NASA has recently discovered what they think is the most distant object to ever be observed. This object is actually a galaxy named MACS0647-JD and it’s so far away that normally we wouldn’t be able to see it, even with our best telescopes. So, how are we able to see it then? Well, we lucked out, we got a little help from a cluster of galaxies known as MACS J0647+7015. Large celestial objects like galaxies have such large gravitational influence that they can actually distort and bend light passing near them. In the case of MACS J0647+7015, NASA was able to use this gravitational distortion as kind of a deep space magnifying glass. This effect is what enabled NASA to capture the light of this distant galaxy.
The light of MACS0647-JD has taken nearly 13.3 billion years to reach Earth. We are essentially looking at an object from the theorized beginning of the universe (the big bang). This amazing discovery actually gets me thinking about the distances between objects in space and how long it takes for light to travel between them.
What if we could somehow instantaneously appear 65 million light years away from Earth, and what if we had a telescope with us that was capable of zooming in all the way to the Earth’s surface. Would we see dinosaurs walking the Earth? Theoretically, yes, we should. This raises some fun ideas about what’s possible in the universe. What if we just went a fraction of our first trip away from Earth? Perhaps we only go far enough away to witness the early beginnings of human civilization and maybe we could just get it all on video. This video would be our exact history, nothing unchanged or lost from our true story. How amazing would that be?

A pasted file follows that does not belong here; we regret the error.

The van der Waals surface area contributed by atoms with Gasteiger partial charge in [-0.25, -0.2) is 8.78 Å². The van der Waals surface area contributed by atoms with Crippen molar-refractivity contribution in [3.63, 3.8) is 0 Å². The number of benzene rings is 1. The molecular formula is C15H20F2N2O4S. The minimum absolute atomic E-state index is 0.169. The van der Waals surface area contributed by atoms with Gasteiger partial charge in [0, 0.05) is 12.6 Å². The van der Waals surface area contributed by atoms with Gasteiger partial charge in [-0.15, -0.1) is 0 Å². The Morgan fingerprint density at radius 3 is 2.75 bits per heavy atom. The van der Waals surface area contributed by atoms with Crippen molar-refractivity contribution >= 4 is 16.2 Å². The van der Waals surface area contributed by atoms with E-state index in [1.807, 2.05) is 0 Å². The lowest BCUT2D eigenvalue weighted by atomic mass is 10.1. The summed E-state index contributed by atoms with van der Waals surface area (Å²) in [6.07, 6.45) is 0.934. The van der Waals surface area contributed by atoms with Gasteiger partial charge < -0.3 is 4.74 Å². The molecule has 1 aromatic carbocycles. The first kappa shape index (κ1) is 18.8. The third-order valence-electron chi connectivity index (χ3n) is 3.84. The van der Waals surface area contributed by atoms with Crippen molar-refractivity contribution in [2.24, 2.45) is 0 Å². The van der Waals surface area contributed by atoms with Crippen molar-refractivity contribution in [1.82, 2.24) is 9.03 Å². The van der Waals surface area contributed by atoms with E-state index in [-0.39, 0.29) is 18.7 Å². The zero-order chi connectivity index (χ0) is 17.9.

Assuming that in our hypothetical world we can travel to almost any distance, we could actually watch the beginning of our solar system. We could know truly how the Moon was formed and perhaps even watch our solar system form, maybe even watch the Milky Way form. Of course we would need to somehow move our camera closer to the objects we are observing at a relatively quick rate in order to watch the creation of large objects like the Milky Way form in a reasonable amount of time, basically a galactic time lapse. Just a little food for thought.
To see a full article on the new discovery, head over to the official NASA post.